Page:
Changes to Parent/Grandparent Sponsorships
December 14, 2016
Today, Wednesday, December 14, 2016, The Honourable John McCallum, Minister of Immigration, Refugees and Citizenship Canada (IRCC) announced changes to Parent and Grandparent Sponsorships that, in his opinion, “will improve access to the application process, given that the number of applications accepted for intake is limited”.
Between January 3 and February 2, 2017, Canadian citizens and permanent residents who want to apply as sponsors must first complete an online form on the IRCC website to let the Department know they are interested in applying to sponsor their parents or grandparents. The online form will be available for 30 days, from noon Eastern Standard Time (EST) on January 3, 2017, to noon EST on February 2, 2017.
At the end of the 30 days, IRCC will remove the duplicates, randomly choose 10,000 people and ask them to complete the full application. IRCC will let everyone who completed an online form know whether they were chosen or not. Only those who were randomly chosen will be invited to apply to the Parent and Grandparent Program. Those who were invited to apply will have 90 days to submit their complete application to IRCC. The 2017 application kit and guide will be available on IRCC’s website on January 9, 2017.
Interested sponsors who are not selected will be able to indicate their interest to apply again in 2018.
If you are an existing client of Abrams & Krochak and were planning to apply to the Parent and Grandparent Program in January 2017, please contact Mr. Peter Krochak at email@example.com for further information.
Minister Announces Improvements to Spousal/Partner Sponsorship Application Process
December 7, 2016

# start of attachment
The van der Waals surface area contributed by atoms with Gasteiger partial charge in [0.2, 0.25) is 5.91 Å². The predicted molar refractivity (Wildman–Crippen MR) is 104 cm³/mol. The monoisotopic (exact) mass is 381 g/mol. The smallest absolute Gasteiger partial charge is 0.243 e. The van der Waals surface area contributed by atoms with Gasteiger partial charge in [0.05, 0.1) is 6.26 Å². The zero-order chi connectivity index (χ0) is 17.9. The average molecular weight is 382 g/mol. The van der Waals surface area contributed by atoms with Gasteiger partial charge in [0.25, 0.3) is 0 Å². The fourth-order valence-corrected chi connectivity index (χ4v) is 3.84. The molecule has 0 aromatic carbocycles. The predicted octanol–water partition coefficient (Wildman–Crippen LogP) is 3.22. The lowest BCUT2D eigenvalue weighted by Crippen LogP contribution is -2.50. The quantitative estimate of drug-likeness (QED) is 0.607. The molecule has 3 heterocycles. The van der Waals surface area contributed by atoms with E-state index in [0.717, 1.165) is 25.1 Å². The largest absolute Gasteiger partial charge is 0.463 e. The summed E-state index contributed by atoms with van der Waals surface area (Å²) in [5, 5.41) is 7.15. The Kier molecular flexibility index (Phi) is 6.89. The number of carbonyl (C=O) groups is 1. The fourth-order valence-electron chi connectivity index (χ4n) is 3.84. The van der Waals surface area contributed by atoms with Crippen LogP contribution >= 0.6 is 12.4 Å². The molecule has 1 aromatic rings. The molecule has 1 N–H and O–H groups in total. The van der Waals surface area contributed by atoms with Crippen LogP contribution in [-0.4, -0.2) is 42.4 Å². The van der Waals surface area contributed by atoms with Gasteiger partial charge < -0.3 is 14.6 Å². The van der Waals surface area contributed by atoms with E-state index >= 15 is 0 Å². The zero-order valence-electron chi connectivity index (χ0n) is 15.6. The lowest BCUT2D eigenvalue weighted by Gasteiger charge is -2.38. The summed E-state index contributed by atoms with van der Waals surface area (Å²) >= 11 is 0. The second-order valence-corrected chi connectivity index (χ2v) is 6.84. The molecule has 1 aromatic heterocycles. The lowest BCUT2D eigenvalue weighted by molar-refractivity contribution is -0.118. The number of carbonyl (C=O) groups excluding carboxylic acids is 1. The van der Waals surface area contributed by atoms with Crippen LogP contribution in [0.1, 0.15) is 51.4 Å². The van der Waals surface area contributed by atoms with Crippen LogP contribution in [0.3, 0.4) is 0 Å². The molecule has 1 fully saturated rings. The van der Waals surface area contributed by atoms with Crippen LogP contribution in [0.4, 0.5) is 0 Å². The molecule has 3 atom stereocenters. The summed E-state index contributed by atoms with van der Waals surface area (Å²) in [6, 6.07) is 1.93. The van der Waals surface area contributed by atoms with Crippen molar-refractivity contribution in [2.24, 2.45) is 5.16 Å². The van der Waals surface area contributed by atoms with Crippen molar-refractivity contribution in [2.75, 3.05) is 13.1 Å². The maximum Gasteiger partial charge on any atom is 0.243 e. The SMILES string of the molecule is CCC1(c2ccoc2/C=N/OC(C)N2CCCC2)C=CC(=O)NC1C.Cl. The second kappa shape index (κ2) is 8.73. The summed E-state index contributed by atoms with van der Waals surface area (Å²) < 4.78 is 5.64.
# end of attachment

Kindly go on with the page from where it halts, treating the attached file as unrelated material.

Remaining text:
Immigration, Refugees and Citizenship Canada (IRCC) Minister, The Honourable John McCallum, made an announcement today, Wednesday, December 7, 2016, regarding improvements to the Spousal/Partner Sponsorship Application Process. Among the improvements are:
- processing times for all spousal/partner applicants, inside and outside Canada, will be cut from 24 to 12 months
- a simplified guide (reduced from 180 to 75 pages in simpler language)
- one checklist (not clear whether visa office checklists will be removed)
- one relationship questionnaire
- medical, criminality and security screening to be done after applying (no longer up front)
- a new application kit for use by all spousal/partner applicants. Applicants will no longer have to choose between two different kits depending on whether they live in Canada or outside Canada. All applicants will use the same application kit. Since some applicants may have already started filling out their application using the current kit, IRCC will continue to accept new applications using the current kit until January 31, 2017. After this date, only applications using the new kit will be accepted. Applicants are strongly encouraged to begin using the new kit, which is easier to use and understand, as soon as it is available on December 15, 2016.
- along with the new 12-month processing commitment, IRCC will extend its pilot program which gives open work permits to eligible spouses or partners who are being sponsored and are in Canada, giving them the freedom to work while their applications for permanent residence are being processed. This pilot program ensures applicants are able to work, provide for their families and contribute to the Canadian economy while waiting for their applications to be processed. The pilot, currently slated to end on December 22, 2016, will be extended until December 21, 2017.
These changes are to be online on December 15, 2016.
The Minister will be making another announcement tomorrow, Thursday, December 8, 2017 around the 2017 intake process and application kits for the Parents and Grandparents class and the announcement will be posted on our website just as soon as it becomes available.